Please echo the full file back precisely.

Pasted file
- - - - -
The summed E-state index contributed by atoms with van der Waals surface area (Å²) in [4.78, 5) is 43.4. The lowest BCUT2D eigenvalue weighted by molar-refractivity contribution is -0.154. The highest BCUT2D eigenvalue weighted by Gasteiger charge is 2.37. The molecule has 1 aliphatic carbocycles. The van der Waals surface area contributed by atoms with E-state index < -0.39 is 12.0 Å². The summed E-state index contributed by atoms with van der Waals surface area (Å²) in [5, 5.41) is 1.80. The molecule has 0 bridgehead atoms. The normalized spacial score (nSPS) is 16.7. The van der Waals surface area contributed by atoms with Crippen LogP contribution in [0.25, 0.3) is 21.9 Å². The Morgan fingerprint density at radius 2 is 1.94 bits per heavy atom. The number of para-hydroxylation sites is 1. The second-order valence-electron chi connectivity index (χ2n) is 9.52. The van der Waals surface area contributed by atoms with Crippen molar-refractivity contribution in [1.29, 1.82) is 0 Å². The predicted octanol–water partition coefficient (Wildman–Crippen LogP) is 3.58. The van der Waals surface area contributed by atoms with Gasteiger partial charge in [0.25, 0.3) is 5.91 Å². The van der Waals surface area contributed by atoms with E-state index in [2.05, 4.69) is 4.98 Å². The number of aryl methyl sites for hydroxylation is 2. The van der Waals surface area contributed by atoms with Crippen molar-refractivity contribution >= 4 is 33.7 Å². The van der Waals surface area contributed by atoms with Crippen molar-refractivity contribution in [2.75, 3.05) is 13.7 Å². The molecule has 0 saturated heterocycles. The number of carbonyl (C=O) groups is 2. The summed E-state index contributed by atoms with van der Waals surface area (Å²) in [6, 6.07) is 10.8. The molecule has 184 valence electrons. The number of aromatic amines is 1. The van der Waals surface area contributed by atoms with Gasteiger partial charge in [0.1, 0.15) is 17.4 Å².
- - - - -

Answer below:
The summed E-state index contributed by atoms with van der Waals surface area (Å²) in [4.78, 5) is 43.4. The lowest BCUT2D eigenvalue weighted by molar-refractivity contribution is -0.154. The highest BCUT2D eigenvalue weighted by Gasteiger charge is 2.37. The molecule has 1 aliphatic carbocycles. The van der Waals surface area contributed by atoms with E-state index < -0.39 is 12.0 Å². The summed E-state index contributed by atoms with van der Waals surface area (Å²) in [5, 5.41) is 1.80. The molecule has 0 bridgehead atoms. The normalized spacial score (nSPS) is 16.7. The van der Waals surface area contributed by atoms with Crippen LogP contribution in [0.25, 0.3) is 21.9 Å². The Morgan fingerprint density at radius 2 is 1.94 bits per heavy atom. The number of para-hydroxylation sites is 1. The second-order valence-electron chi connectivity index (χ2n) is 9.52. The van der Waals surface area contributed by atoms with Crippen molar-refractivity contribution in [1.29, 1.82) is 0 Å². The predicted octanol–water partition coefficient (Wildman–Crippen LogP) is 3.58. The van der Waals surface area contributed by atoms with Gasteiger partial charge in [0.25, 0.3) is 5.91 Å². The van der Waals surface area contributed by atoms with E-state index in [2.05, 4.69) is 4.98 Å². The number of aryl methyl sites for hydroxylation is 2. The van der Waals surface area contributed by atoms with Crippen molar-refractivity contribution >= 4 is 33.7 Å². The van der Waals surface area contributed by atoms with Crippen molar-refractivity contribution in [2.75, 3.05) is 13.7 Å². The molecule has 0 saturated heterocycles. The number of carbonyl (C=O) groups is 2. The summed E-state index contributed by atoms with van der Waals surface area (Å²) in [6, 6.07) is 10.8. The molecule has 184 valence electrons. The number of aromatic amines is 1. The van der Waals surface area contributed by atoms with Gasteiger partial charge in [0.1, 0.15) is 17.4 Å².